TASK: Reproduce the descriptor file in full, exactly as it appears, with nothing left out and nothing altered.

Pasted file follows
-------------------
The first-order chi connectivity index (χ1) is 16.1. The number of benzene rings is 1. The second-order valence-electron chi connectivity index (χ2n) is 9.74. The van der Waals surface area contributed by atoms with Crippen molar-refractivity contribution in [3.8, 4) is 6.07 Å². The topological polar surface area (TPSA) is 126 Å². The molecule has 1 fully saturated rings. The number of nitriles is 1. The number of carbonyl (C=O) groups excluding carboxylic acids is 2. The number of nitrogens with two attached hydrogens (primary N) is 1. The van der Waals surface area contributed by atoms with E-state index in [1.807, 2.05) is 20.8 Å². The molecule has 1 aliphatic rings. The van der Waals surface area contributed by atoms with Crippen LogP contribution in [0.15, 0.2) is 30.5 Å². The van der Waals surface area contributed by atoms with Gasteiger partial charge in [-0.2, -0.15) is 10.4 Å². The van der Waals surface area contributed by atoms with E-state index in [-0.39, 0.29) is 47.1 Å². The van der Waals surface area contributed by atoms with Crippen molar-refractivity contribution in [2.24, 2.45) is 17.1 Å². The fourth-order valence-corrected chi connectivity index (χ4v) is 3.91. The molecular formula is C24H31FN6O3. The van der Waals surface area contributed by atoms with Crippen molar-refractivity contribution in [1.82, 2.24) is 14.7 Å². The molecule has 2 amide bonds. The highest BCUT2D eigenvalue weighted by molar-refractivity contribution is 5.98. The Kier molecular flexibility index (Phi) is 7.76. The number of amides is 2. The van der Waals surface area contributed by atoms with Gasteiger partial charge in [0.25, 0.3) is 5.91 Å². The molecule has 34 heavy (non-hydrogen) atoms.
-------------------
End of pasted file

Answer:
The first-order chi connectivity index (χ1) is 16.1. The number of benzene rings is 1. The second-order valence-electron chi connectivity index (χ2n) is 9.74. The van der Waals surface area contributed by atoms with Crippen molar-refractivity contribution in [3.8, 4) is 6.07 Å². The topological polar surface area (TPSA) is 126 Å². The molecule has 1 fully saturated rings. The number of nitriles is 1. The number of carbonyl (C=O) groups excluding carboxylic acids is 2. The number of nitrogens with two attached hydrogens (primary N) is 1. The van der Waals surface area contributed by atoms with E-state index in [1.807, 2.05) is 20.8 Å². The molecule has 1 aliphatic rings. The van der Waals surface area contributed by atoms with Crippen LogP contribution in [0.15, 0.2) is 30.5 Å². The van der Waals surface area contributed by atoms with Gasteiger partial charge in [-0.2, -0.15) is 10.4 Å². The van der Waals surface area contributed by atoms with E-state index in [-0.39, 0.29) is 47.1 Å². The van der Waals surface area contributed by atoms with Crippen molar-refractivity contribution in [2.24, 2.45) is 17.1 Å². The fourth-order valence-corrected chi connectivity index (χ4v) is 3.91. The molecular formula is C24H31FN6O3. The van der Waals surface area contributed by atoms with Crippen molar-refractivity contribution in [1.82, 2.24) is 14.7 Å². The molecule has 2 amide bonds. The highest BCUT2D eigenvalue weighted by molar-refractivity contribution is 5.98. The Kier molecular flexibility index (Phi) is 7.76. The number of amides is 2. The van der Waals surface area contributed by atoms with Gasteiger partial charge in [0.25, 0.3) is 5.91 Å². The molecule has 34 heavy (non-hydrogen) atoms.